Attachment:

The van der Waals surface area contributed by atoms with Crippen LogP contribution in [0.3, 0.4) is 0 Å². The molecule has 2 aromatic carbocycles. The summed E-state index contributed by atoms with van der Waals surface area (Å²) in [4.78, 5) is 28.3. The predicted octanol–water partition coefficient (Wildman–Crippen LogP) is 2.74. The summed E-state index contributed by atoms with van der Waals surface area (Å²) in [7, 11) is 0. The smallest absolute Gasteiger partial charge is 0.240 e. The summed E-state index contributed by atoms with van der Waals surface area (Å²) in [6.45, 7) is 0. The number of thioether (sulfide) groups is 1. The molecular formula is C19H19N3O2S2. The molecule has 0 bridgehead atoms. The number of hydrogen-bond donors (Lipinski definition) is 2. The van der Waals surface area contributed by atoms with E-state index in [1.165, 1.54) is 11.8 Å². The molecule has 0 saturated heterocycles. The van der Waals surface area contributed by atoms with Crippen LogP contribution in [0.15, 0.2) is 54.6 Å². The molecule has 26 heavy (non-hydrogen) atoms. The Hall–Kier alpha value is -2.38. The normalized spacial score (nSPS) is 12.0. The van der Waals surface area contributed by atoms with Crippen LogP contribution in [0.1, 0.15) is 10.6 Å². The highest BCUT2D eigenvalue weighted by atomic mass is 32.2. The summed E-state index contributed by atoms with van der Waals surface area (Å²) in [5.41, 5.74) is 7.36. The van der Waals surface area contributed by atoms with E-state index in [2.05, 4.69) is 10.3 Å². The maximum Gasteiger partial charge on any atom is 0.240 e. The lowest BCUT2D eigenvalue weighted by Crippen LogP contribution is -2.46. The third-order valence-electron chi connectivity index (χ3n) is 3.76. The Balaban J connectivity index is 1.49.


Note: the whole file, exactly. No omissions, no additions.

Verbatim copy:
The van der Waals surface area contributed by atoms with Crippen LogP contribution in [0.3, 0.4) is 0 Å². The molecule has 2 aromatic carbocycles. The summed E-state index contributed by atoms with van der Waals surface area (Å²) in [4.78, 5) is 28.3. The predicted octanol–water partition coefficient (Wildman–Crippen LogP) is 2.74. The summed E-state index contributed by atoms with van der Waals surface area (Å²) in [7, 11) is 0. The smallest absolute Gasteiger partial charge is 0.240 e. The summed E-state index contributed by atoms with van der Waals surface area (Å²) in [6.45, 7) is 0. The number of thioether (sulfide) groups is 1. The molecular formula is C19H19N3O2S2. The molecule has 0 bridgehead atoms. The number of hydrogen-bond donors (Lipinski definition) is 2. The van der Waals surface area contributed by atoms with E-state index in [1.165, 1.54) is 11.8 Å². The molecule has 0 saturated heterocycles. The van der Waals surface area contributed by atoms with Crippen LogP contribution in [0.15, 0.2) is 54.6 Å². The molecule has 26 heavy (non-hydrogen) atoms. The Hall–Kier alpha value is -2.38. The normalized spacial score (nSPS) is 12.0. The van der Waals surface area contributed by atoms with Crippen LogP contribution in [0.1, 0.15) is 10.6 Å². The highest BCUT2D eigenvalue weighted by atomic mass is 32.2. The summed E-state index contributed by atoms with van der Waals surface area (Å²) in [5.41, 5.74) is 7.36. The van der Waals surface area contributed by atoms with E-state index in [2.05, 4.69) is 10.3 Å². The maximum Gasteiger partial charge on any atom is 0.240 e. The lowest BCUT2D eigenvalue weighted by Crippen LogP contribution is -2.46. The third-order valence-electron chi connectivity index (χ3n) is 3.76. The Balaban J connectivity index is 1.49.